A few years ago when former Detroit Tigers outfielder Anthony Gose decided to try and pitch, it was improbable; in 2020 the narrative has changed.
In 2017, the Detroit Tigers had outfielder Anthony Gose decided that he was going to try and convert into a pitcher after his offensive numbers were lackluster. This was a Detroit Tigers team that was managed by Brad Ausmus, where Gose was not seeing much of the field.
Gose would only get thirty games in the big leagues during the 2016 season in the outfield. He was a speedy centerfielder, who’s bat was a weak spot. Gose was a speed threat in the big leagues, but the hitting was really a liability for his success in the big leagues.
In 2017 he started down this improbable road of becoming a pitcher with the Single-A Lakeland Tigers affiliate. Gose would throw 10.2 innings with the Single-A Lakeland team in 2017, where he pitched to a 7.59 ERA, 1.22 WHIP, but did strike out fourteen batters. The raw talent was there, but the numbers took time to come around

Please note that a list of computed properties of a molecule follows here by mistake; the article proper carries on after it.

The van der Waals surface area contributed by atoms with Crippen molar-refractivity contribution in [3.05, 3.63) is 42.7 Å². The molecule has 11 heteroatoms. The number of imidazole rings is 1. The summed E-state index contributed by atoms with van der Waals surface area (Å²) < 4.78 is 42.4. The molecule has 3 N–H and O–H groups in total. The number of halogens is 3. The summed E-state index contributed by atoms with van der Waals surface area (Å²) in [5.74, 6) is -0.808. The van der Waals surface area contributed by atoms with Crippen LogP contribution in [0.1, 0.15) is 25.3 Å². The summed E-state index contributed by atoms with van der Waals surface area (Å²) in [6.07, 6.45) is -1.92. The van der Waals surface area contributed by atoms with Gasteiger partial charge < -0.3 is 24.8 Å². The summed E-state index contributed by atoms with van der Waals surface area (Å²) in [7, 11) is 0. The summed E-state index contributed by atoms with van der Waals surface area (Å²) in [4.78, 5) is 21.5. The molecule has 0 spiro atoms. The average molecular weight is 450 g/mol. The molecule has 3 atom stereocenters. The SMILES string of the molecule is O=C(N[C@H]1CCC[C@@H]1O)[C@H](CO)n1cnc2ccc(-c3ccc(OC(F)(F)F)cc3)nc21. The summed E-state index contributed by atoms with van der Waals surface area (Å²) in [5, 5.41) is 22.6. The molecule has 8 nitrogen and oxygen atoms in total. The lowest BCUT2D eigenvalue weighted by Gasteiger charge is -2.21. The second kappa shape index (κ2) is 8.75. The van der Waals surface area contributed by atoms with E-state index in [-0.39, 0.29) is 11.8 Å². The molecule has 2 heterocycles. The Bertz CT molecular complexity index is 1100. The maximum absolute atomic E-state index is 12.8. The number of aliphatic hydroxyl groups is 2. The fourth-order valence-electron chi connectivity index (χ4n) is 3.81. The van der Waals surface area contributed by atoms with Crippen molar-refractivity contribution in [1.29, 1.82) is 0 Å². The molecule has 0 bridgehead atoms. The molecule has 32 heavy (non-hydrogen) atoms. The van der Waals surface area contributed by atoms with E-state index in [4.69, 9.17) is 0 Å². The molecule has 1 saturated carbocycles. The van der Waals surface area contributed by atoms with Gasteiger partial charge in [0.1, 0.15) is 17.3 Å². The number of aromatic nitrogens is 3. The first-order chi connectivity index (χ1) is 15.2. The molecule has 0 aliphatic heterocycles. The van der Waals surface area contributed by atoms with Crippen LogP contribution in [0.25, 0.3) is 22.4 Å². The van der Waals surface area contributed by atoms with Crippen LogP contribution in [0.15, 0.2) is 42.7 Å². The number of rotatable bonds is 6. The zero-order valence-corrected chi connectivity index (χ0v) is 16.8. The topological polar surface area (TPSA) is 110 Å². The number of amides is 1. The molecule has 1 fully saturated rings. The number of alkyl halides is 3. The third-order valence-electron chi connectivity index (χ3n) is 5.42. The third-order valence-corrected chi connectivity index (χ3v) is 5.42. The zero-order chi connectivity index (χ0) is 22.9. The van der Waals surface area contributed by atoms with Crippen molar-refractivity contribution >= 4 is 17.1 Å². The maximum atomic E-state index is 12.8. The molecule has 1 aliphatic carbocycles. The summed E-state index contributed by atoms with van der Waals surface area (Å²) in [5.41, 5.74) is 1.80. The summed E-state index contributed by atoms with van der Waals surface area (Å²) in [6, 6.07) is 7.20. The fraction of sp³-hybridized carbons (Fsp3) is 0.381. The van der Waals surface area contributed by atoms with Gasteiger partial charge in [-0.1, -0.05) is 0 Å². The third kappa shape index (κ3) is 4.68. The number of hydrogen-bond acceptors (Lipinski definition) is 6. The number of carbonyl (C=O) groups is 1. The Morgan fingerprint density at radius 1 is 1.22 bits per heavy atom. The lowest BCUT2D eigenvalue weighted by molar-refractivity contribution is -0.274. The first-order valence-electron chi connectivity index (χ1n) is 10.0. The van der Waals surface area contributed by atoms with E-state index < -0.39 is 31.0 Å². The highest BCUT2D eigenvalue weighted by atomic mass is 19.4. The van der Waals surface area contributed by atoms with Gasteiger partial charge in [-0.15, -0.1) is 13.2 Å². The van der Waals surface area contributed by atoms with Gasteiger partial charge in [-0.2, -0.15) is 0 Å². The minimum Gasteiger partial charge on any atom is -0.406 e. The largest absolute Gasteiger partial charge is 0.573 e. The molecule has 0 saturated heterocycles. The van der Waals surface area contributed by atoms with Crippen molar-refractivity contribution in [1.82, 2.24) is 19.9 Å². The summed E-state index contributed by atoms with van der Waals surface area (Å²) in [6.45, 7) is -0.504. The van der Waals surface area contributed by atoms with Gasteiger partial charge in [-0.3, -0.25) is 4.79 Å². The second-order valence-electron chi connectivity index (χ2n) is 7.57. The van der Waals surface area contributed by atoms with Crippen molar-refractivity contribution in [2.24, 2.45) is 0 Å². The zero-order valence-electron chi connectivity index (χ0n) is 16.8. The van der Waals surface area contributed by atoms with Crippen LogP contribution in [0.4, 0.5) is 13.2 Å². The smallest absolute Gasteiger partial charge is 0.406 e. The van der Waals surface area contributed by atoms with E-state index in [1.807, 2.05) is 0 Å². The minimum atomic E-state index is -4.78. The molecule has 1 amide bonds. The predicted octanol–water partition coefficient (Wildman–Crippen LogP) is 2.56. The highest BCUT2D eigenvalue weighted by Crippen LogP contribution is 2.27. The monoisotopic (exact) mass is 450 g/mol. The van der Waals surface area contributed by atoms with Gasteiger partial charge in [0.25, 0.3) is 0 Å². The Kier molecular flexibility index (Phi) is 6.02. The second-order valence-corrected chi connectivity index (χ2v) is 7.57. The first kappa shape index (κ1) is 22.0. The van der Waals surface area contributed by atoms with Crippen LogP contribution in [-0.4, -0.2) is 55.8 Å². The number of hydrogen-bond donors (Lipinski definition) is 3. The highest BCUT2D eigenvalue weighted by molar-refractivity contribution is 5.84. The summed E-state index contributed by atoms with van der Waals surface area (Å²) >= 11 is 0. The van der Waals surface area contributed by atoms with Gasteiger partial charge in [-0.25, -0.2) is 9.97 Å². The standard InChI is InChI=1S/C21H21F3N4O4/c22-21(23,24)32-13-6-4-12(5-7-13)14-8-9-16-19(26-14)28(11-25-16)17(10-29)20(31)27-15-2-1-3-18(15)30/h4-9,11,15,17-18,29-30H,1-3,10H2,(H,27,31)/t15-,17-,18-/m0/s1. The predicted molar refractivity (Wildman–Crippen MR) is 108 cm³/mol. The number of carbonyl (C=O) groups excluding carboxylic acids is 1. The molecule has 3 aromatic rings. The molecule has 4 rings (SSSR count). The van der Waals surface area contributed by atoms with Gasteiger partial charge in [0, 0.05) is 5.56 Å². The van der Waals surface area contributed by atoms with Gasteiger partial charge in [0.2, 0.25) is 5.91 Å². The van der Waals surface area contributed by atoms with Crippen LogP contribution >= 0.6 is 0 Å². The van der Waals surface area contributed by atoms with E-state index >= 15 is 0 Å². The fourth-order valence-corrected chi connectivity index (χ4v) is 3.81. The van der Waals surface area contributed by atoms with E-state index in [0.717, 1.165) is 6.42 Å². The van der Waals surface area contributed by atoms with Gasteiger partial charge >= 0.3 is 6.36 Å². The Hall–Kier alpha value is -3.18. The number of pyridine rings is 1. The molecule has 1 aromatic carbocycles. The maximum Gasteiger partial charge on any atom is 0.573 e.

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The Detroit Tigers would ultimately give up on the Gose experiment after 2017, he would continue the journey spending the 2018 season in the Texas Rangers minor league system.
He would then find himself where he is now, in the Cleveland Indians system, and at big league Spring Training with the team in Arizona.
In 2019, Gose would spend his time between the Single-A Lynchburg and Double-A Akron affiliates. In total, he would accumulate twenty-nine innings pitched with a 1-4 record. He managed a 2.48 ERA with a 1.55 WHIP while walking twenty-nine hitters and striking out thirty-five as well.
Now that 2020 Spring Training is underway, Gose is spending it with the big league club where he has thrown in three different games. Over the course of his three innings pitched, he has allowed three hits, one run, allowed no walks, and struck out four hitters. He has made a case to be kept around big league camp and even though the sample size is quite small, he is emerging as a pitcher with great stuff.
On the bump, Gose is a left-handed relief pitcher who delivers a fastball that sits in the mid-90s. He pairs the heater with a tight slider that moves more horizontal and appears to have more of a loopy 12-6 curveball that gets the swing and misses from hitters. If Gose continues to pitch the way he is, the conversion might just work out after all.
With his stuff on the mound looking pretty legit, it is beginning to seem more and more likely that Gose could emerge as a bullpen arm for the tribe during the 2020 season.